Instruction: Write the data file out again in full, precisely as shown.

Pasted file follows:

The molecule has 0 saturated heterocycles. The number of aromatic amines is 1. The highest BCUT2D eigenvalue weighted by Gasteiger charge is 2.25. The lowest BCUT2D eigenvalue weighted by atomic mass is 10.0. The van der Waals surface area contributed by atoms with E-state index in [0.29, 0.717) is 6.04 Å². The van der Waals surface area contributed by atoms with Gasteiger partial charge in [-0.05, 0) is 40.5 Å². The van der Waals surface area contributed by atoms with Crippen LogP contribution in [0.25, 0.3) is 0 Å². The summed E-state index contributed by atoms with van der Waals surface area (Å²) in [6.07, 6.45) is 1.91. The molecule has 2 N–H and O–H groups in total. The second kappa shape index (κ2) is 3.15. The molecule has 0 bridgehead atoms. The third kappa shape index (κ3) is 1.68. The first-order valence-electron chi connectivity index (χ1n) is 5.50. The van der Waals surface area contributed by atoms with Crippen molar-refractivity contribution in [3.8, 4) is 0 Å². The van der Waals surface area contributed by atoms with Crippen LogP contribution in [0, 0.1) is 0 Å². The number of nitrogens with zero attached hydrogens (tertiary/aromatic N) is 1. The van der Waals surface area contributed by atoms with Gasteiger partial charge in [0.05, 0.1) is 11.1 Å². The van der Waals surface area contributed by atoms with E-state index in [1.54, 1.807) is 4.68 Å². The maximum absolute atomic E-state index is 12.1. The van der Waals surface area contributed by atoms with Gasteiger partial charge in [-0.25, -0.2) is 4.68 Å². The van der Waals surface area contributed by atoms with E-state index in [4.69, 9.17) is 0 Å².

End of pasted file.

The molecule has 0 saturated heterocycles. The number of aromatic amines is 1. The highest BCUT2D eigenvalue weighted by Gasteiger charge is 2.25. The lowest BCUT2D eigenvalue weighted by atomic mass is 10.0. The van der Waals surface area contributed by atoms with E-state index in [0.29, 0.717) is 6.04 Å². The van der Waals surface area contributed by atoms with Gasteiger partial charge in [-0.05, 0) is 40.5 Å². The van der Waals surface area contributed by atoms with Crippen LogP contribution in [0.25, 0.3) is 0 Å². The summed E-state index contributed by atoms with van der Waals surface area (Å²) in [6.07, 6.45) is 1.91. The molecule has 2 N–H and O–H groups in total. The second kappa shape index (κ2) is 3.15. The molecule has 0 bridgehead atoms. The third kappa shape index (κ3) is 1.68. The first-order valence-electron chi connectivity index (χ1n) is 5.50. The van der Waals surface area contributed by atoms with Crippen molar-refractivity contribution in [3.8, 4) is 0 Å². The van der Waals surface area contributed by atoms with Crippen LogP contribution in [0, 0.1) is 0 Å². The number of nitrogens with zero attached hydrogens (tertiary/aromatic N) is 1. The van der Waals surface area contributed by atoms with Gasteiger partial charge in [0.05, 0.1) is 11.1 Å². The van der Waals surface area contributed by atoms with E-state index in [1.54, 1.807) is 4.68 Å². The maximum absolute atomic E-state index is 12.1. The van der Waals surface area contributed by atoms with Gasteiger partial charge in [-0.25, -0.2) is 4.68 Å². The van der Waals surface area contributed by atoms with E-state index in [4.69, 9.17) is 0 Å².